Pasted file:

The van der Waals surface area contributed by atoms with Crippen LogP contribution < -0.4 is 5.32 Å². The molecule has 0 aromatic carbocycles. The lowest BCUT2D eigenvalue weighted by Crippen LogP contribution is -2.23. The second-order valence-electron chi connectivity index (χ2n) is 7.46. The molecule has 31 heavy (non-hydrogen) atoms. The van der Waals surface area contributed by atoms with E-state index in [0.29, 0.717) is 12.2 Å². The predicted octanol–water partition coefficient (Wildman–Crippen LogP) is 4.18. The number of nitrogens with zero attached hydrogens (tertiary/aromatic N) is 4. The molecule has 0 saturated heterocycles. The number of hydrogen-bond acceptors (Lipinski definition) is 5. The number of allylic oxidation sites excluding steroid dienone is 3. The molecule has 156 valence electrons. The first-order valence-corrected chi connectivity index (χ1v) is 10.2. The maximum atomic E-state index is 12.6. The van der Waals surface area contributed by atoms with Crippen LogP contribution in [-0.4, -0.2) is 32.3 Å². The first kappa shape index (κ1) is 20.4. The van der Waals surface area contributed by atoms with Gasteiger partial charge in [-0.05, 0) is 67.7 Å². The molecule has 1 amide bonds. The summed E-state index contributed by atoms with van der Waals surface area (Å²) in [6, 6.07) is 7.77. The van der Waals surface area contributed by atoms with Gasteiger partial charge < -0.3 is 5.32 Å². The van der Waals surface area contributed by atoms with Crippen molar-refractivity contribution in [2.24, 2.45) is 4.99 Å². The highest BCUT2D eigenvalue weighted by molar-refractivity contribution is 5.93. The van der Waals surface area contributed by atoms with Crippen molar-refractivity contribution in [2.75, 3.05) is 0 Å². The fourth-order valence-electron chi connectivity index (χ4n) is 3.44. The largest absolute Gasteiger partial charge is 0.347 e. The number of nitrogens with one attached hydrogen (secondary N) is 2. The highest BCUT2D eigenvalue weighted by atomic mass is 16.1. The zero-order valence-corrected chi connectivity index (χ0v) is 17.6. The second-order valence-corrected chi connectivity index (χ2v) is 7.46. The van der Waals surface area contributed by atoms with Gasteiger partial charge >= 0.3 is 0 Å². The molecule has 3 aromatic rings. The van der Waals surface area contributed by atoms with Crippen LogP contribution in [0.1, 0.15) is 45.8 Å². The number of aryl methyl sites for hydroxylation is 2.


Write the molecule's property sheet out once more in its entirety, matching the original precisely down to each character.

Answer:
The van der Waals surface area contributed by atoms with Crippen LogP contribution < -0.4 is 5.32 Å². The molecule has 0 aromatic carbocycles. The lowest BCUT2D eigenvalue weighted by Crippen LogP contribution is -2.23. The second-order valence-electron chi connectivity index (χ2n) is 7.46. The molecule has 31 heavy (non-hydrogen) atoms. The van der Waals surface area contributed by atoms with E-state index in [0.29, 0.717) is 12.2 Å². The predicted octanol–water partition coefficient (Wildman–Crippen LogP) is 4.18. The number of nitrogens with zero attached hydrogens (tertiary/aromatic N) is 4. The molecule has 0 saturated heterocycles. The number of hydrogen-bond acceptors (Lipinski definition) is 5. The number of allylic oxidation sites excluding steroid dienone is 3. The molecule has 156 valence electrons. The first-order valence-corrected chi connectivity index (χ1v) is 10.2. The maximum atomic E-state index is 12.6. The van der Waals surface area contributed by atoms with Crippen LogP contribution in [-0.4, -0.2) is 32.3 Å². The first kappa shape index (κ1) is 20.4. The van der Waals surface area contributed by atoms with Gasteiger partial charge in [-0.05, 0) is 67.7 Å². The molecule has 1 amide bonds. The summed E-state index contributed by atoms with van der Waals surface area (Å²) in [6, 6.07) is 7.77. The van der Waals surface area contributed by atoms with Gasteiger partial charge < -0.3 is 5.32 Å². The van der Waals surface area contributed by atoms with Crippen molar-refractivity contribution in [2.24, 2.45) is 4.99 Å². The highest BCUT2D eigenvalue weighted by molar-refractivity contribution is 5.93. The van der Waals surface area contributed by atoms with Crippen molar-refractivity contribution in [2.75, 3.05) is 0 Å². The fourth-order valence-electron chi connectivity index (χ4n) is 3.44. The largest absolute Gasteiger partial charge is 0.347 e. The number of nitrogens with one attached hydrogen (secondary N) is 2. The highest BCUT2D eigenvalue weighted by atomic mass is 16.1. The zero-order valence-corrected chi connectivity index (χ0v) is 17.6. The second-order valence-corrected chi connectivity index (χ2v) is 7.46. The van der Waals surface area contributed by atoms with Gasteiger partial charge >= 0.3 is 0 Å². The molecule has 3 aromatic rings. The van der Waals surface area contributed by atoms with Crippen LogP contribution in [0.1, 0.15) is 45.8 Å². The number of aryl methyl sites for hydroxylation is 2.